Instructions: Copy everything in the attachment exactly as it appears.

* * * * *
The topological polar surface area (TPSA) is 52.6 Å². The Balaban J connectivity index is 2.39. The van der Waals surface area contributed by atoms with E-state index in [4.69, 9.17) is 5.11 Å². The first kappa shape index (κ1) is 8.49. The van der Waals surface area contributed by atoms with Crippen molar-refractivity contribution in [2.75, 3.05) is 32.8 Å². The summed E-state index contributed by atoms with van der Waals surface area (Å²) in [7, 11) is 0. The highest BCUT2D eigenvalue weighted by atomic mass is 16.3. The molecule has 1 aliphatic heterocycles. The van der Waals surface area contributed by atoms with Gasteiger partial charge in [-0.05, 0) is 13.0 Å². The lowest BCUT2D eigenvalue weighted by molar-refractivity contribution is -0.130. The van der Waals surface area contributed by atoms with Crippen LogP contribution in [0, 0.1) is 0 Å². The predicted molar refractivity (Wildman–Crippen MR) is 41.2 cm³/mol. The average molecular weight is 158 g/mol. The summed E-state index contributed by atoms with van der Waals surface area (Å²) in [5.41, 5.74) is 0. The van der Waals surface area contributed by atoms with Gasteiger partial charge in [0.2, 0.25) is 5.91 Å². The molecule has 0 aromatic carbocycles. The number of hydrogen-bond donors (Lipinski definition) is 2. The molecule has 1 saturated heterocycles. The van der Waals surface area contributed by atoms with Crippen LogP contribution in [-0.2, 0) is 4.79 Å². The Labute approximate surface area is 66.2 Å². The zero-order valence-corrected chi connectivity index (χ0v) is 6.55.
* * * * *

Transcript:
The topological polar surface area (TPSA) is 52.6 Å². The Balaban J connectivity index is 2.39. The van der Waals surface area contributed by atoms with E-state index in [4.69, 9.17) is 5.11 Å². The first kappa shape index (κ1) is 8.49. The van der Waals surface area contributed by atoms with Crippen molar-refractivity contribution in [2.75, 3.05) is 32.8 Å². The summed E-state index contributed by atoms with van der Waals surface area (Å²) in [7, 11) is 0. The highest BCUT2D eigenvalue weighted by atomic mass is 16.3. The molecule has 1 aliphatic heterocycles. The van der Waals surface area contributed by atoms with Gasteiger partial charge in [-0.05, 0) is 13.0 Å². The lowest BCUT2D eigenvalue weighted by molar-refractivity contribution is -0.130. The van der Waals surface area contributed by atoms with Crippen LogP contribution in [0, 0.1) is 0 Å². The predicted molar refractivity (Wildman–Crippen MR) is 41.2 cm³/mol. The average molecular weight is 158 g/mol. The summed E-state index contributed by atoms with van der Waals surface area (Å²) in [5.41, 5.74) is 0. The van der Waals surface area contributed by atoms with Gasteiger partial charge in [0.2, 0.25) is 5.91 Å². The molecule has 0 aromatic carbocycles. The number of hydrogen-bond donors (Lipinski definition) is 2. The molecule has 1 saturated heterocycles. The van der Waals surface area contributed by atoms with Crippen LogP contribution in [-0.2, 0) is 4.79 Å². The Labute approximate surface area is 66.2 Å². The zero-order valence-corrected chi connectivity index (χ0v) is 6.55.